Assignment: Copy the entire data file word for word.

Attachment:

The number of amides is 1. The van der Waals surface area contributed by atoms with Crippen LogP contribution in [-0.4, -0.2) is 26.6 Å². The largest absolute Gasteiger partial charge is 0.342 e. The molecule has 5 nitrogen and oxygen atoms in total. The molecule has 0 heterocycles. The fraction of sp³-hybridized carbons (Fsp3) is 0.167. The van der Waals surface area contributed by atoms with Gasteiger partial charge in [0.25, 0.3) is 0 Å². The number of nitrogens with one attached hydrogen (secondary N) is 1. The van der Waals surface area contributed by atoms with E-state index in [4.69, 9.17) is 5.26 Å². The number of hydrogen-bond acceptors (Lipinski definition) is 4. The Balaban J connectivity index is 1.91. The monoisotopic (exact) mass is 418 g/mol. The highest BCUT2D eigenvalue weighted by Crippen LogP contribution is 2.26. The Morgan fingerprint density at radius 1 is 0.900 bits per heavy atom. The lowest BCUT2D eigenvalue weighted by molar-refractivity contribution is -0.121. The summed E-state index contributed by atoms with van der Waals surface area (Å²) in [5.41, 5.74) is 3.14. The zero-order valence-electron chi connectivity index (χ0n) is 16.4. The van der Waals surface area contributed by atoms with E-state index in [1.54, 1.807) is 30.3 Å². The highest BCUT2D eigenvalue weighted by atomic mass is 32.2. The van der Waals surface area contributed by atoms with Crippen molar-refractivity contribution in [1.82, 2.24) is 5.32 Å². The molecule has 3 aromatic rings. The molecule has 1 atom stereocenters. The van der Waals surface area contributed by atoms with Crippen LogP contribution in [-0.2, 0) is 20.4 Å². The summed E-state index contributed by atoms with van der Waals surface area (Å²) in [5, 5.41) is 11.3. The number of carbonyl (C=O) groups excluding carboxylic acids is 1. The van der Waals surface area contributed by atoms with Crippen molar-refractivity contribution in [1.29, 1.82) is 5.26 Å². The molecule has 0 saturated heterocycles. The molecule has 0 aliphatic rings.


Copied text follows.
The number of amides is 1. The van der Waals surface area contributed by atoms with Crippen LogP contribution in [-0.4, -0.2) is 26.6 Å². The largest absolute Gasteiger partial charge is 0.342 e. The molecule has 5 nitrogen and oxygen atoms in total. The molecule has 0 heterocycles. The fraction of sp³-hybridized carbons (Fsp3) is 0.167. The van der Waals surface area contributed by atoms with Gasteiger partial charge in [0.25, 0.3) is 0 Å². The number of nitrogens with one attached hydrogen (secondary N) is 1. The van der Waals surface area contributed by atoms with E-state index in [4.69, 9.17) is 5.26 Å². The number of hydrogen-bond acceptors (Lipinski definition) is 4. The Balaban J connectivity index is 1.91. The monoisotopic (exact) mass is 418 g/mol. The highest BCUT2D eigenvalue weighted by Crippen LogP contribution is 2.26. The Morgan fingerprint density at radius 1 is 0.900 bits per heavy atom. The lowest BCUT2D eigenvalue weighted by molar-refractivity contribution is -0.121. The summed E-state index contributed by atoms with van der Waals surface area (Å²) in [5.41, 5.74) is 3.14. The zero-order valence-electron chi connectivity index (χ0n) is 16.4. The van der Waals surface area contributed by atoms with E-state index in [1.54, 1.807) is 30.3 Å². The highest BCUT2D eigenvalue weighted by atomic mass is 32.2. The van der Waals surface area contributed by atoms with Crippen molar-refractivity contribution in [1.82, 2.24) is 5.32 Å². The molecule has 3 aromatic rings. The molecule has 1 atom stereocenters. The van der Waals surface area contributed by atoms with Crippen LogP contribution in [-0.2, 0) is 20.4 Å². The summed E-state index contributed by atoms with van der Waals surface area (Å²) in [5, 5.41) is 11.3. The number of carbonyl (C=O) groups excluding carboxylic acids is 1. The van der Waals surface area contributed by atoms with Crippen molar-refractivity contribution in [1.29, 1.82) is 5.26 Å². The molecule has 0 saturated heterocycles. The molecule has 0 aliphatic rings.